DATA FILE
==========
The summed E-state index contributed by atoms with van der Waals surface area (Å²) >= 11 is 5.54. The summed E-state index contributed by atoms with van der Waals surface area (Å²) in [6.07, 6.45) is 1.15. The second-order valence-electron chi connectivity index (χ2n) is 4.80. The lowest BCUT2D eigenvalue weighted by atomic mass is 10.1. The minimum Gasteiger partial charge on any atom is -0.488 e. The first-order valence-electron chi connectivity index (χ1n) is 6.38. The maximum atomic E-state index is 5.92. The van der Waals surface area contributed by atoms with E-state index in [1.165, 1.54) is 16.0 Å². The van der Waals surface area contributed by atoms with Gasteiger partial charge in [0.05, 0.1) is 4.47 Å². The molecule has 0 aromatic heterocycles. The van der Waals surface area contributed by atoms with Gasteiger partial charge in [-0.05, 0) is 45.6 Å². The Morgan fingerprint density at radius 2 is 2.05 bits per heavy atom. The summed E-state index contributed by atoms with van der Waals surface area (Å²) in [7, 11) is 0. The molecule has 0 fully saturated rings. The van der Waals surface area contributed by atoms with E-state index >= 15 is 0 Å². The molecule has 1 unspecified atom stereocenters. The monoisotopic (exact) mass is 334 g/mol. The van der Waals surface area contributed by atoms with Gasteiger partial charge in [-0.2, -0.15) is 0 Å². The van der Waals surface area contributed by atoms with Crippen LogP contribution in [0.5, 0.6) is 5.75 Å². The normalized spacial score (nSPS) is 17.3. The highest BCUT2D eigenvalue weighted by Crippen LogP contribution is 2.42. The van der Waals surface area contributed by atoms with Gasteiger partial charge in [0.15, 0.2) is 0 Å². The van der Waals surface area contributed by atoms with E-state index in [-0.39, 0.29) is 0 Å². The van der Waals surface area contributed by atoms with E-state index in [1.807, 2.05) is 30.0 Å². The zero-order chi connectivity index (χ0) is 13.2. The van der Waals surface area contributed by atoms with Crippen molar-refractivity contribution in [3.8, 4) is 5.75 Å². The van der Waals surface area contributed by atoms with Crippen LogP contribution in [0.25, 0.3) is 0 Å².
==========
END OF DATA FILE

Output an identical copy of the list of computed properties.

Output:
The summed E-state index contributed by atoms with van der Waals surface area (Å²) >= 11 is 5.54. The summed E-state index contributed by atoms with van der Waals surface area (Å²) in [6.07, 6.45) is 1.15. The second-order valence-electron chi connectivity index (χ2n) is 4.80. The lowest BCUT2D eigenvalue weighted by atomic mass is 10.1. The minimum Gasteiger partial charge on any atom is -0.488 e. The first-order valence-electron chi connectivity index (χ1n) is 6.38. The maximum atomic E-state index is 5.92. The van der Waals surface area contributed by atoms with E-state index in [1.165, 1.54) is 16.0 Å². The van der Waals surface area contributed by atoms with Gasteiger partial charge in [0.05, 0.1) is 4.47 Å². The molecule has 0 aromatic heterocycles. The van der Waals surface area contributed by atoms with Gasteiger partial charge in [-0.05, 0) is 45.6 Å². The Morgan fingerprint density at radius 2 is 2.05 bits per heavy atom. The summed E-state index contributed by atoms with van der Waals surface area (Å²) in [7, 11) is 0. The molecule has 0 fully saturated rings. The van der Waals surface area contributed by atoms with E-state index >= 15 is 0 Å². The molecule has 1 unspecified atom stereocenters. The monoisotopic (exact) mass is 334 g/mol. The van der Waals surface area contributed by atoms with Gasteiger partial charge in [-0.2, -0.15) is 0 Å². The van der Waals surface area contributed by atoms with Crippen LogP contribution in [0.5, 0.6) is 5.75 Å². The normalized spacial score (nSPS) is 17.3. The highest BCUT2D eigenvalue weighted by Crippen LogP contribution is 2.42. The van der Waals surface area contributed by atoms with Gasteiger partial charge in [0.15, 0.2) is 0 Å². The van der Waals surface area contributed by atoms with E-state index in [-0.39, 0.29) is 0 Å². The van der Waals surface area contributed by atoms with E-state index in [1.807, 2.05) is 30.0 Å². The zero-order chi connectivity index (χ0) is 13.2. The van der Waals surface area contributed by atoms with Crippen molar-refractivity contribution in [3.8, 4) is 5.75 Å². The van der Waals surface area contributed by atoms with Crippen LogP contribution in [0.25, 0.3) is 0 Å².